Nanomaterials – which can be 100,000 times thinner than a strand of hair – are increasingly the basis of innovative products producing amazing advancements in fields like technology and medicine. But these materials are so tiny, there are concerns about the effects they could have on human health and the environment. They can be found in everything from sunscreen to lumber, and they’re set to make a big impact on the construction industry for applications like ultra-durable concrete and self-cleaning windows.
The U.S. Forest Service is working on a project that could be a major step forward for greener, more sustainable nanomaterials. For the past three years, researchers at the Forest Products Laboratory (FPL) have been developing cellulose nano-crystals made from wood fibers.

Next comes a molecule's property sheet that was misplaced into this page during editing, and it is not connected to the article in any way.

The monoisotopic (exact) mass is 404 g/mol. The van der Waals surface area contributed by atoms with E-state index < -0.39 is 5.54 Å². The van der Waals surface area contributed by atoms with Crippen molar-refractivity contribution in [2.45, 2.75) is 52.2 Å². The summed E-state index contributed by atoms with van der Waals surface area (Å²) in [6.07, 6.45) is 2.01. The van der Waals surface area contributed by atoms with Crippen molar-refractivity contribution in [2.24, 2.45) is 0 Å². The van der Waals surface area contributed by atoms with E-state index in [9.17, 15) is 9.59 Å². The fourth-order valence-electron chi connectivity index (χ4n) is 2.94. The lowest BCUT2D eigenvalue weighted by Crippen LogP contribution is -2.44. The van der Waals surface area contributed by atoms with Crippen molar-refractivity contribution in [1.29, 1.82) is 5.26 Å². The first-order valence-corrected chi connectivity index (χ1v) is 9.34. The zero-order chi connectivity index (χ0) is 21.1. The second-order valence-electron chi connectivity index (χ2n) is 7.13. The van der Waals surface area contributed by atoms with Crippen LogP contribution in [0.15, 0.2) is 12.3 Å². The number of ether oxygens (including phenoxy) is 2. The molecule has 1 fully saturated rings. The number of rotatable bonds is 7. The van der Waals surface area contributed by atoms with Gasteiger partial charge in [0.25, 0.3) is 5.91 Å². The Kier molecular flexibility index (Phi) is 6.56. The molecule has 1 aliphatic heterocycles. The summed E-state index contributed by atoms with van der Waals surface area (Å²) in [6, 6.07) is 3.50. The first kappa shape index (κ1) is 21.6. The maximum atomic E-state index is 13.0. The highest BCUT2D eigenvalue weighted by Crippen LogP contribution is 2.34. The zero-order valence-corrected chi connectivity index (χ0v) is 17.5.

These fibers offer incredible strength equivalent to that of Kevlar, and they’re also surprisingly clear so they can be used for applications like composite windshields and other forms of reinforced glass.
“There are ways to engineer materials in advance to make them environmentally benign,” says Pedro Alvarez, the co-author of a study on the potential risks of nanomaterials. “There are also methods that allow us to consider the entire lifecycle of a product and to ensure that it can be recycled or reused rather than thrown away. The key is to understand the specific risks and implications of the product before it it is widely used.”